St Bartholomew and All Saints


Royal Wootton Bassett



Walking in the Footsteps of Christ


Wednesday 6th March is Ash Wednesday, marking the beginning of the season of Lent - forty days of preparation before we celebrate the Resurrection of Christ on Easter Sunday.


This time is an opportunity to journey together through the gospel message, and to rediscover what the sacrifice of Christ really means in our day-to-day lives.












 We stopped and prayed at each of the stations, and remembered the terrible suffering Christ knew in his earthly life. That God would suffer these things to redeem us reveals a majestic and awesome holy fire – a divine love which consumes all it touches.

 

Later in the week we moved to the North of the country, into Galilee. Here there is new life everywhere – green and fertile vegetation, and even a prosperous wine-growing region. After the dusty urban chaos and the darkness of death at Golgotha, here we meet Jesus, cooking breakfast on a quiet beach, gathering his friends around him. Peter’s earlier denial of Christ is reversed with his three-fold declaration of love for the Messiah (Jn 21:15-19). Forgiveness, and commission to carry the message of hope into the world, are united together over a hearty meal in the glorious daylight of a new morning.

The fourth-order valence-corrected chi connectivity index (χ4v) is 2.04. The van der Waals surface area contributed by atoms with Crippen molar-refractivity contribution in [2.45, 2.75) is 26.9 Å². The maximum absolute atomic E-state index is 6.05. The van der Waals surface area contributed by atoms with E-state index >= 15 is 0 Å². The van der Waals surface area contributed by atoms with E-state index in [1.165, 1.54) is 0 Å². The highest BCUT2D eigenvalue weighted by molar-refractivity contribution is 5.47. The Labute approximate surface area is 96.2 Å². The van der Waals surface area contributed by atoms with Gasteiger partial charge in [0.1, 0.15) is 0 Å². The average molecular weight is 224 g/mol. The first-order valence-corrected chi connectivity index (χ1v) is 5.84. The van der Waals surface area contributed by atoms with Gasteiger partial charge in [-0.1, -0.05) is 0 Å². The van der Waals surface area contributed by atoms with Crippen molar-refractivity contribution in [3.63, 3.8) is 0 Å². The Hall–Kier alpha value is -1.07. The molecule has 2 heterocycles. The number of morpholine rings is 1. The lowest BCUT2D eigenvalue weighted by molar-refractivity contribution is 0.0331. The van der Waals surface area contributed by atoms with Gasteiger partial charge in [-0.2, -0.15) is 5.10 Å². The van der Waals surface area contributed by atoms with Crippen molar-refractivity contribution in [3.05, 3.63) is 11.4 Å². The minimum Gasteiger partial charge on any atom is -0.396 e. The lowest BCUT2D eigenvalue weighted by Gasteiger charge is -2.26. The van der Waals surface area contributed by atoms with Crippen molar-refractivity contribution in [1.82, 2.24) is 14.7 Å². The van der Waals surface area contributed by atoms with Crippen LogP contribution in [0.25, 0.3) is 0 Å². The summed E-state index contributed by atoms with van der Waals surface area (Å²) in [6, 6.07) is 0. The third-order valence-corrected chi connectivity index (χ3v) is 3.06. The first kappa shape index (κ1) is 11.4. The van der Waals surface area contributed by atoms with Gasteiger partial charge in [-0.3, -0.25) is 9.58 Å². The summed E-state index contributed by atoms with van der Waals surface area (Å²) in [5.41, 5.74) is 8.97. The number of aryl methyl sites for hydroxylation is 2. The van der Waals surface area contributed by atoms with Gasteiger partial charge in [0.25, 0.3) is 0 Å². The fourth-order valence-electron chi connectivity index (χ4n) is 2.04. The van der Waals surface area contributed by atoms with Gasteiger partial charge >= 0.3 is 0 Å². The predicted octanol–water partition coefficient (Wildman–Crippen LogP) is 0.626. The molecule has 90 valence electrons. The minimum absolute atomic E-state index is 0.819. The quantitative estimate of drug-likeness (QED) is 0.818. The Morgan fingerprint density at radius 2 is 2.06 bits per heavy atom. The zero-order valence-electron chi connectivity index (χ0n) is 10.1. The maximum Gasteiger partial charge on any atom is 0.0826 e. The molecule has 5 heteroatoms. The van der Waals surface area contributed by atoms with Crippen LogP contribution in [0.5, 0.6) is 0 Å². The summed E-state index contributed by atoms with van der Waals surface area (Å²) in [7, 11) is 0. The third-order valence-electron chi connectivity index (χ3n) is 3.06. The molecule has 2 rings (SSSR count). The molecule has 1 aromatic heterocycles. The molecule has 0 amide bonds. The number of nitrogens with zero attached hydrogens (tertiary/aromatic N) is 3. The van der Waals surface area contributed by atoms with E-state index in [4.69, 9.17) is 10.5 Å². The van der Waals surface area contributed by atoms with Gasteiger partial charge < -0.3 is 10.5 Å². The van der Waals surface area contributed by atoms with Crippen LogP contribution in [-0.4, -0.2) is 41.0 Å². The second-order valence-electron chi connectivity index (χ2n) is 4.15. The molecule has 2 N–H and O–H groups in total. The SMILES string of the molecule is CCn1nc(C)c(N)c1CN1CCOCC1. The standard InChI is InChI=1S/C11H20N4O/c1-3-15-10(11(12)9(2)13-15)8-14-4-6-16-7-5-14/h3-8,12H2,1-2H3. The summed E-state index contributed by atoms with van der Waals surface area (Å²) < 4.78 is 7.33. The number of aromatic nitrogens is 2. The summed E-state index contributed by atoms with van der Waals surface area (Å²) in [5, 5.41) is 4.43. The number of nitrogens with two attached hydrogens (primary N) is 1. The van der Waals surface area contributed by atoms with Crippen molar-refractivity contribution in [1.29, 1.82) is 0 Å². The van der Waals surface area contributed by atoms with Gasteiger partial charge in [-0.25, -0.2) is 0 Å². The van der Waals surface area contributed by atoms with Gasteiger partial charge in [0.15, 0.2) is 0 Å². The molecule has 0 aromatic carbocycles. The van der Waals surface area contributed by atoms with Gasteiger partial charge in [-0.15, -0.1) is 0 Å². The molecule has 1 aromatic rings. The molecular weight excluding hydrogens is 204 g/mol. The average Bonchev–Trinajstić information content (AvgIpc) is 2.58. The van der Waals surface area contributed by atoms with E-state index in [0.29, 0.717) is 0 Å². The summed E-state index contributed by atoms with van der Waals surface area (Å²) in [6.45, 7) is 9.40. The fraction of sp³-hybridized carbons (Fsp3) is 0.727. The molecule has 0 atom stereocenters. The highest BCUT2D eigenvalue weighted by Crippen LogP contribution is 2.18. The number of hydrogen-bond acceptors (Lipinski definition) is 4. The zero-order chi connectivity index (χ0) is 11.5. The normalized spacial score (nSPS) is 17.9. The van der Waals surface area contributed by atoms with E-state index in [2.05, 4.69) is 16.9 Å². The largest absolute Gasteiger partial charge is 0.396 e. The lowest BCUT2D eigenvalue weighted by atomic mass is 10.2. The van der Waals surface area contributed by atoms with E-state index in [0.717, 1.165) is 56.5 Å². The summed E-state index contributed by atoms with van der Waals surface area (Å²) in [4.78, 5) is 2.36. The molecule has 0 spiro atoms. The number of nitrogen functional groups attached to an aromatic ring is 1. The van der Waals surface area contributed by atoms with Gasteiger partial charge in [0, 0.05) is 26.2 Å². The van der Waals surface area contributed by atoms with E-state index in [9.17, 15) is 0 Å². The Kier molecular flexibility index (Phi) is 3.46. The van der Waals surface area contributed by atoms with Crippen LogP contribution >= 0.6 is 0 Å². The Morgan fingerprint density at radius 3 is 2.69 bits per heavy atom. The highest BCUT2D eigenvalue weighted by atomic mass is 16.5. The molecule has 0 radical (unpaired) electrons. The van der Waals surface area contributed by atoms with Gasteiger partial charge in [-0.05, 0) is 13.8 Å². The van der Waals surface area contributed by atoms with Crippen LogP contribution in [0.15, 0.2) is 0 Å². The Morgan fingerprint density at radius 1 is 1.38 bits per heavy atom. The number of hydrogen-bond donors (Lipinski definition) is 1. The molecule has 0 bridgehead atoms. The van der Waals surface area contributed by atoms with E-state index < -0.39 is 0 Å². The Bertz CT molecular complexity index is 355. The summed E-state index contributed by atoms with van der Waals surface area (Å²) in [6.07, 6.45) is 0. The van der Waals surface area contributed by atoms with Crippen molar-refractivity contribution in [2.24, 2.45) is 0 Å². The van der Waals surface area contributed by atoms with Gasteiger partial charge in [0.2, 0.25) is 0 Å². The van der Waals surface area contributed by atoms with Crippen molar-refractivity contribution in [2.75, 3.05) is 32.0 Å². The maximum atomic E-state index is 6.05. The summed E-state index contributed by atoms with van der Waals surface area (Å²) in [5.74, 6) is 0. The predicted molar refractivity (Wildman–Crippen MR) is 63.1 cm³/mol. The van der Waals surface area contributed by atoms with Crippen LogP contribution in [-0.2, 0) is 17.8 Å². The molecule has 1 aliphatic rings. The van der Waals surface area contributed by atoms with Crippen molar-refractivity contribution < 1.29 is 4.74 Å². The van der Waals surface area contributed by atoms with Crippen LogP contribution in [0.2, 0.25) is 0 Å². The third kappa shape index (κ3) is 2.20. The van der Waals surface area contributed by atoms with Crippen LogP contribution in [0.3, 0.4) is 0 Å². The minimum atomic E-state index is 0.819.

And so it is with our journey as we enter into this season of Lent. Jesus’ life was marred by mockery and suffering, temptation and frustration. It ended with a hard suffering. But that was not the end of it. On the Spring morning of the first Easter, and that of 2019, Christ our King emerges crowned with New Life, a redemption and a freedom from sin given to all who choose to receive it.


It is traditional to give something up during Lent. Try taking something up too. I like to remember the ‘Jesus Prayer’ particularly at this time, and to pray it every day, sometimes quietly in between bible readings:


‘Lord Jesus Christ, only Son of God, have mercy upon me, a sinner.’


One of the most important aspects of the pilgrimage to the Holy Land was the journey alongside other praying Christians. We stopped often to celebrate the Eucharist or to remember others and pray and sing together. It is important to do the same as we gather as a community through Lent.


Moreover, it is not only in the middle-east where the land is Holy. Since Christ came and revealed his love for the world, it is true to say that all land is sanctified and Holy, and all people are Holy too. Through the death and resurrection of Christ, all have been sanctified through the blood of the Lamb.


Therefore we embark upon the pilgrimage of faith towards the place of death, but then on to the place of New Life. And we will go together, walking in the footsteps of Christ, on this Holy Land.


“I was glad when they said to me, ‘Let us go to the house of the Lord!’ ” (Ps. 122:1).





Rev’d Oliver Blease


I recently had the privilege of going on another journey – a pilgrimage through the Holy Land with Bishop Nicholas and other Curates and their families.

We began (appropriately enough) in Bethlehem, the birthplace of Christ. One day we walked down the Mount of Olives, through the Garden of Gethsemane, and into the Holy City of Jerusalem. In the Old City we walked the Via Dolorosa, the ‘Way of Sorrow’, traditionally the path Jesus was forced to take to his crucifixion.